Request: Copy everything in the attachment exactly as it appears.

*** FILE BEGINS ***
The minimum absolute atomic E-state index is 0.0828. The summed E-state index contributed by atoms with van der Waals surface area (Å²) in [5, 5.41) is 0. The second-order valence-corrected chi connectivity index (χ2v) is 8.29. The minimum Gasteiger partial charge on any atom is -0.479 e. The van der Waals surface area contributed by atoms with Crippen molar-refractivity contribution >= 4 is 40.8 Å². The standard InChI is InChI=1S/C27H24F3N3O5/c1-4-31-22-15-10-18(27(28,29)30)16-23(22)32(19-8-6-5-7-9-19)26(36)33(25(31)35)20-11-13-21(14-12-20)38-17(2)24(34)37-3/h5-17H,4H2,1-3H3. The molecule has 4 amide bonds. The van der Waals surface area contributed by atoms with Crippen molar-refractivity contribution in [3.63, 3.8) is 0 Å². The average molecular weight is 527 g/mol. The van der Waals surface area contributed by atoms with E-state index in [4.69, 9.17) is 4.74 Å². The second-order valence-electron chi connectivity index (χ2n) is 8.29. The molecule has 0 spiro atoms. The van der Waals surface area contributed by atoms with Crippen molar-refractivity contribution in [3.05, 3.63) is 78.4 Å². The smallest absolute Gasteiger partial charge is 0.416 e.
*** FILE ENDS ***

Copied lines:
The minimum absolute atomic E-state index is 0.0828. The summed E-state index contributed by atoms with van der Waals surface area (Å²) in [5, 5.41) is 0. The second-order valence-corrected chi connectivity index (χ2v) is 8.29. The minimum Gasteiger partial charge on any atom is -0.479 e. The van der Waals surface area contributed by atoms with Crippen molar-refractivity contribution >= 4 is 40.8 Å². The standard InChI is InChI=1S/C27H24F3N3O5/c1-4-31-22-15-10-18(27(28,29)30)16-23(22)32(19-8-6-5-7-9-19)26(36)33(25(31)35)20-11-13-21(14-12-20)38-17(2)24(34)37-3/h5-17H,4H2,1-3H3. The molecule has 4 amide bonds. The van der Waals surface area contributed by atoms with Crippen molar-refractivity contribution in [3.63, 3.8) is 0 Å². The average molecular weight is 527 g/mol. The van der Waals surface area contributed by atoms with E-state index in [4.69, 9.17) is 4.74 Å². The second-order valence-electron chi connectivity index (χ2n) is 8.29. The molecule has 0 spiro atoms. The van der Waals surface area contributed by atoms with Crippen molar-refractivity contribution in [3.05, 3.63) is 78.4 Å². The smallest absolute Gasteiger partial charge is 0.416 e.